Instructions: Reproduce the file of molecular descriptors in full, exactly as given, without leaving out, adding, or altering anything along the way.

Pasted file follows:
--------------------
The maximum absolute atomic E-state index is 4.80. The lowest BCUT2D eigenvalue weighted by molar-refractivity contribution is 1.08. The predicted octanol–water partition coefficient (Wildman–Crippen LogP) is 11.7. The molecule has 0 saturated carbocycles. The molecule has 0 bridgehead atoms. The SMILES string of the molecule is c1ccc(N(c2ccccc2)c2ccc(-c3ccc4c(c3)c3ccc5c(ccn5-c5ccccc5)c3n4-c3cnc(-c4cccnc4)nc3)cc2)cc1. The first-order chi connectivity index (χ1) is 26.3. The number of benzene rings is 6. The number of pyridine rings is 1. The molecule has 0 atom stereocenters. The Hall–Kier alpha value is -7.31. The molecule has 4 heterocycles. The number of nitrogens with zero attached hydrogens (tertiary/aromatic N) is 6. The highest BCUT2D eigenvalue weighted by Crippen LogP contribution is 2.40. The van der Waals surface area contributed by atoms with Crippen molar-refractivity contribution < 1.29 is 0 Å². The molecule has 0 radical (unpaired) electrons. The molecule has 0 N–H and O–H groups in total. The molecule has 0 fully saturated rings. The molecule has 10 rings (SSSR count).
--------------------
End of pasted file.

The maximum absolute atomic E-state index is 4.80. The lowest BCUT2D eigenvalue weighted by molar-refractivity contribution is 1.08. The predicted octanol–water partition coefficient (Wildman–Crippen LogP) is 11.7. The molecule has 0 saturated carbocycles. The molecule has 0 bridgehead atoms. The SMILES string of the molecule is c1ccc(N(c2ccccc2)c2ccc(-c3ccc4c(c3)c3ccc5c(ccn5-c5ccccc5)c3n4-c3cnc(-c4cccnc4)nc3)cc2)cc1. The first-order chi connectivity index (χ1) is 26.3. The number of benzene rings is 6. The number of pyridine rings is 1. The molecule has 0 atom stereocenters. The Hall–Kier alpha value is -7.31. The molecule has 4 heterocycles. The number of nitrogens with zero attached hydrogens (tertiary/aromatic N) is 6. The highest BCUT2D eigenvalue weighted by Crippen LogP contribution is 2.40. The van der Waals surface area contributed by atoms with Crippen molar-refractivity contribution < 1.29 is 0 Å². The molecule has 0 radical (unpaired) electrons. The molecule has 0 N–H and O–H groups in total. The molecule has 0 fully saturated rings. The molecule has 10 rings (SSSR count).